Lead by Pr. Jeng-Feng Chiou, the department of Hospice and Palliative Care of Taipei Medical University Hospital and its affiliated ward opened in 2007 August. Since Taipei Medical University as one of the leading medical university in Taiwan, besides advanced anti-cancer treatment at TMUH, we would also focus on Palliative Care during the whole treatment period in order to alleviate the discomfort related to therapy and social, emotional and spiritual supports. Moreover, these physical, social, emotional and spiritual supports would also extend to End-of-Life Care to these patient, as well as their family. Our team incorporates doctors, nurses, social workers, counselors, home-care nurses, onco-psychiatrists, psychologists, therapists, and trained volunteers care for patients and their family. Our team embraces and implements to create a patient-centered environment; we regularly hold different patient-family activities during special events, such as Christmas, Thanksgiving, Lunar New Year, Dragon Boat Festival, and so on. We also have a volunteers-based team (most people are cancer survivors and people experienced family death) to provide yoga, gardening, drama, religion fellowship groups, etc. Hospice treats the patient and loved ones together as a whole unit of care and offers bereavement counseling for surviving caregivers after the patient's death.
＊ Managing symptoms and medications
＊ Physician services
＊Nursing care at home
＊ Nutrition counseling
＊Therapies (e.g., physical & occupational therapy, aroma therapy, acupuncture, and etc.)
＊Coordination of care
＊Education on illness-related issues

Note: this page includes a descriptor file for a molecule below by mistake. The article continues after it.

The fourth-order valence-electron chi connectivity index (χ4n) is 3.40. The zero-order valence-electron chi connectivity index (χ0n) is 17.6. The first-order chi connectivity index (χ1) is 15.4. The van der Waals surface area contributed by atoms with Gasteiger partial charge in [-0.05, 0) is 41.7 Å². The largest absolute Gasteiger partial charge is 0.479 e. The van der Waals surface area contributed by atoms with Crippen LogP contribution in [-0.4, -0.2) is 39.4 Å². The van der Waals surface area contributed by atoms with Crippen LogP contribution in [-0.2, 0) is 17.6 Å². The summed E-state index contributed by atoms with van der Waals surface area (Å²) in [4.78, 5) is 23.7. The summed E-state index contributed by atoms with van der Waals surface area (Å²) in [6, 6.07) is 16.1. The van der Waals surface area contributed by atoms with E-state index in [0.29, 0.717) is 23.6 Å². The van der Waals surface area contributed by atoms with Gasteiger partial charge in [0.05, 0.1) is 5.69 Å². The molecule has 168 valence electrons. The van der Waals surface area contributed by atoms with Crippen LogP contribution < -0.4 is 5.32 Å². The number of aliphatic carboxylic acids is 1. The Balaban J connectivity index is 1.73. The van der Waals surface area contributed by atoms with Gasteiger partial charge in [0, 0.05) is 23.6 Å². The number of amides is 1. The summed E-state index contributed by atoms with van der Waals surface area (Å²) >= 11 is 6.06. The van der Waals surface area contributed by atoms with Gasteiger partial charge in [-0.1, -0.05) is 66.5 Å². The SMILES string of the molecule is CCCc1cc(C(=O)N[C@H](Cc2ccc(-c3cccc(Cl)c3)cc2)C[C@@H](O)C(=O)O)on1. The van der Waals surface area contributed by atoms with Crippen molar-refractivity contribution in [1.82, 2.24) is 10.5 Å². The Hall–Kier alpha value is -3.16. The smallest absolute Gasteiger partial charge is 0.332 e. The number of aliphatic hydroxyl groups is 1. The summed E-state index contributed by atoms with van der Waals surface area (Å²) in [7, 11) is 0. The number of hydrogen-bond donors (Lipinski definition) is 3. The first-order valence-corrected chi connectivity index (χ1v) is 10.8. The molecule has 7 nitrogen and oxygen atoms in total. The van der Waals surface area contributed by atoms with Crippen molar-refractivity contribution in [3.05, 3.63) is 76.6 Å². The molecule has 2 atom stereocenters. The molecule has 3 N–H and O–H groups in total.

＊Assistance with resource planning
＊Pastoral care including Christianity, Buddhism, and Taoism.
＊Holistic services – art and music programs, yoga, gardening, etc.
＊Bereavement counseling for significant others and family members
SERVICES & PROGRAMS
Hospice care is one kind of caring philosophy which focuses on relieving chronically, seriously or terminally ill patients’ pain, symptoms, as well as their emotional, spiritual, religion and cultural needs. “Hospice” linguistically derives from the Latin “hospes”, which served double duty in referring both to guests and hosts of the incurably ill permitted into places dedicated to treatment by Crusaders since the rise of the Crusading movement in the 1090s. For centuries thereafter in Roman Catholic tradition, hospices were places of hospitality for the sick, wounded, or dying people, as well as those for travelers and pilgrims.
The modern concept of hospice includes palliative care for the incurably ill given in hospitals or nursing homes, but also to those who would rather spend their last months and days of life in their own homes. Palliative care is specialized medical care to provide multidisciplinary approach for people with life-limiting illnesses. It focuses on providing people with relief from the symptoms, pain, physical stress, and mental stress of the terminal diagnosis, including terminal cancer. The goal of such therapy is to improve quality of life for both the person and their family. Scientific evidence has already proved palliative care would effectively improve quality of life in cancer patients; it also suggests that palliative care could also prolong survival and increase therapeutic effect against certain advanced cancers.